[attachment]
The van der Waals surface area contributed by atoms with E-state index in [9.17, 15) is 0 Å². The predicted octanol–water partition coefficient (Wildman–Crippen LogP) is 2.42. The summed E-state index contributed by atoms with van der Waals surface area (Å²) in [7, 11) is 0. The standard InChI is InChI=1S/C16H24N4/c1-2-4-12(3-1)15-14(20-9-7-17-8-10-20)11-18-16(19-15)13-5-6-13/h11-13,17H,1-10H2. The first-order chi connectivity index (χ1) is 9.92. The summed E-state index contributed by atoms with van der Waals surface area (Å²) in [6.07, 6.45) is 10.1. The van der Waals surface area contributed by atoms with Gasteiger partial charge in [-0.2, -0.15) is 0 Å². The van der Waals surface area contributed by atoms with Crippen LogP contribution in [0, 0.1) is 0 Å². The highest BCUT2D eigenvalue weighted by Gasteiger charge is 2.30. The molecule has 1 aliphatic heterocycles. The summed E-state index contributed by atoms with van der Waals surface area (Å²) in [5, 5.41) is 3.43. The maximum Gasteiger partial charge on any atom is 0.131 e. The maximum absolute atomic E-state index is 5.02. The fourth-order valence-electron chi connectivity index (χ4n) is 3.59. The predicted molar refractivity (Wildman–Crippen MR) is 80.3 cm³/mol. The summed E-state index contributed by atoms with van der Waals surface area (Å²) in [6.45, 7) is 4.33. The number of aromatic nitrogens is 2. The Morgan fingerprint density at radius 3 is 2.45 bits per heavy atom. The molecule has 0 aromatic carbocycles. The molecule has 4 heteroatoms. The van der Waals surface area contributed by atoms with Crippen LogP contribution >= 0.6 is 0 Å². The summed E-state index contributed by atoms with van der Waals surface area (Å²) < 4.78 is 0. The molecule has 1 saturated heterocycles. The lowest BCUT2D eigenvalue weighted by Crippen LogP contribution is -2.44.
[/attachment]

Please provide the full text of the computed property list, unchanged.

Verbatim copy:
The van der Waals surface area contributed by atoms with E-state index in [9.17, 15) is 0 Å². The predicted octanol–water partition coefficient (Wildman–Crippen LogP) is 2.42. The summed E-state index contributed by atoms with van der Waals surface area (Å²) in [7, 11) is 0. The standard InChI is InChI=1S/C16H24N4/c1-2-4-12(3-1)15-14(20-9-7-17-8-10-20)11-18-16(19-15)13-5-6-13/h11-13,17H,1-10H2. The first-order chi connectivity index (χ1) is 9.92. The summed E-state index contributed by atoms with van der Waals surface area (Å²) in [6.07, 6.45) is 10.1. The van der Waals surface area contributed by atoms with Gasteiger partial charge in [-0.2, -0.15) is 0 Å². The van der Waals surface area contributed by atoms with Crippen LogP contribution in [0, 0.1) is 0 Å². The highest BCUT2D eigenvalue weighted by Gasteiger charge is 2.30. The molecule has 1 aliphatic heterocycles. The summed E-state index contributed by atoms with van der Waals surface area (Å²) in [5, 5.41) is 3.43. The maximum Gasteiger partial charge on any atom is 0.131 e. The maximum absolute atomic E-state index is 5.02. The fourth-order valence-electron chi connectivity index (χ4n) is 3.59. The predicted molar refractivity (Wildman–Crippen MR) is 80.3 cm³/mol. The summed E-state index contributed by atoms with van der Waals surface area (Å²) in [6.45, 7) is 4.33. The number of aromatic nitrogens is 2. The Morgan fingerprint density at radius 3 is 2.45 bits per heavy atom. The molecule has 0 aromatic carbocycles. The molecule has 4 heteroatoms. The van der Waals surface area contributed by atoms with Crippen LogP contribution >= 0.6 is 0 Å². The summed E-state index contributed by atoms with van der Waals surface area (Å²) < 4.78 is 0. The molecule has 1 saturated heterocycles. The lowest BCUT2D eigenvalue weighted by Crippen LogP contribution is -2.44.